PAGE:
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Why Should I Neuter My Pet?

Why should I have my pet neutered?

Neutering should be considered if you are keeping a pet as a companion, not for breeding. Neutering reduces the risks associated with cancer and urinary tract diseases. It can, but not always, minimize behavioral issues such as aggression, urine marking, and roaming.

What are the advantages of neutering?

  • Reduces the risk of benign prostatic hyperplasia and prostatitis.
  • Reduces the risk of hormone-related diseases such as perianal adenoma.
  • Eliminates the risk of testicular cancer, the second most common cancer in intact dogs.
  • Removes sexual urges, which usually decreases roaming behaviors.
  • Reduces certain types of aggression.

What are the disadvantages?

Most of the perceived disadvantages are false. The most common of these are that the dog will become fat, lazy, and useless as a guardian. In most cases, obesity is the result of overfeeding and not exercising enough. By regulating your dog's diet and caloric intake, you can prevent obesity. Neutering doesn't cause a change in personality, guarding instincts, intelligence, playfulness, or affection. 

When should the operation be performed?

For Dogs: According to the AAHA, small-breed dogs (under 45 pounds projected adult body weight) should be neutered at six months of age or spayed prior to the first heat (five to six months). Large-breed dogs (over 45 pounds projected adult body weight) should be neutered after growth stops, which usually is between 9 and 15 months of age. The decision on when to spay a large-breed female dog is based on many factors—your veterinarian can help narrow down the recommended window of 5 to 15 months depending on your dog’s disease risk and lifestyle.

For Cats: AAHA recommends sterilization of cats by five months of age. This recommendation prevents unwanted litters.

Are there any dangers associated with the operation?

Neutering is considered a major operation and requires general anesthesia. With any anesthetic the risk of serious complications, including death, is always present. However, with modern anesthetics and monitoring equipment, the risk of a complication is very low. It has been said that your pet has a greater chance of being injured in a car wreck than having an anesthetic or surgical complication.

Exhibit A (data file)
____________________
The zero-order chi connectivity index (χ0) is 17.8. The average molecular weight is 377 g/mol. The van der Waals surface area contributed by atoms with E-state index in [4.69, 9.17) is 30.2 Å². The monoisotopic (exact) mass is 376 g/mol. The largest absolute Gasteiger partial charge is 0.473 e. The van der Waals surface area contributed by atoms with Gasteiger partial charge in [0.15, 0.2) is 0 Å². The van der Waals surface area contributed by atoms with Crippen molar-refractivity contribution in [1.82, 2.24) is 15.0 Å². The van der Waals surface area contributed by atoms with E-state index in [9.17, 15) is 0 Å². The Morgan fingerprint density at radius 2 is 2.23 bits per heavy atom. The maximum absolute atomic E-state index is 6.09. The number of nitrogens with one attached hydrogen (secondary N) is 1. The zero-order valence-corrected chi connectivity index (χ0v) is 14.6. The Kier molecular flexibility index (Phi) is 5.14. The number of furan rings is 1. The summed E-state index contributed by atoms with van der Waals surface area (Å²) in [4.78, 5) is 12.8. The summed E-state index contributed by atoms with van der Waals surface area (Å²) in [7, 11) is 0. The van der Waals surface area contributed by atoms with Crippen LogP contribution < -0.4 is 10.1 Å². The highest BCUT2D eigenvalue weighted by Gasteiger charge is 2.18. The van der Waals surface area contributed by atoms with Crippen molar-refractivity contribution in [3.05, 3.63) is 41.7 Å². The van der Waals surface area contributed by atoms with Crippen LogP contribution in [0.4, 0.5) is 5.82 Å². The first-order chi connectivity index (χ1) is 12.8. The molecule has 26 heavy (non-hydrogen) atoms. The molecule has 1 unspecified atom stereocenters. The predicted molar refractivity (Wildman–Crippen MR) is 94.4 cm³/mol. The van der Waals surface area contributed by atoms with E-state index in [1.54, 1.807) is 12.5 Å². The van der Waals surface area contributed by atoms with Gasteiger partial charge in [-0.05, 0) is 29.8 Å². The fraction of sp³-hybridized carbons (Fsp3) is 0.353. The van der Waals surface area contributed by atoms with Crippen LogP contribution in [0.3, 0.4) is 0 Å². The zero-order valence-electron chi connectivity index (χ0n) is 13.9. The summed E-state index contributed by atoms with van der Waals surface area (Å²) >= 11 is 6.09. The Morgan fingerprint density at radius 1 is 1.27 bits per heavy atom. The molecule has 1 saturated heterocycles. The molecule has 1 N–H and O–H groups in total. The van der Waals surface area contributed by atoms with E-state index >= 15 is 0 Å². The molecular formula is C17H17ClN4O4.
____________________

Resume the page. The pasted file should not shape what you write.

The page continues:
What happens when my pet undergoes this procedure?

Your pet will be examined by a veterinarian and pre-anesthetic blood tests will usually be performed. If everything is acceptable, your pet will be anesthetized. Most pets will have an intravenous catheter placed to administer the anesthetic and to provide fluid therapy during the surgery. After your pet is anesthetized, a breathing tube will be placed in his trachea or "windpipe" to deliver oxygen and gas anesthetic directly into the lungs. The surgery consists of making a small incision in front of the scrotum and removing the testicles. Many veterinarians use absorbable internal sutures so that you do not have to return your dog to the hospital to have them removed.

Are there any post-operative precautions I should take for my pet?

Rest and restriction of activity are the primary post-operative care you should provide. Most dogs can resume normal activity five to ten days after surgery. Until then, leash walks, lots of rest, and no swimming, bathing, running, or climbing stairs are the rule.  

-LIFELEARN, Ernest Ward, DVM © Copyright 2009 Lifelearn Inc.


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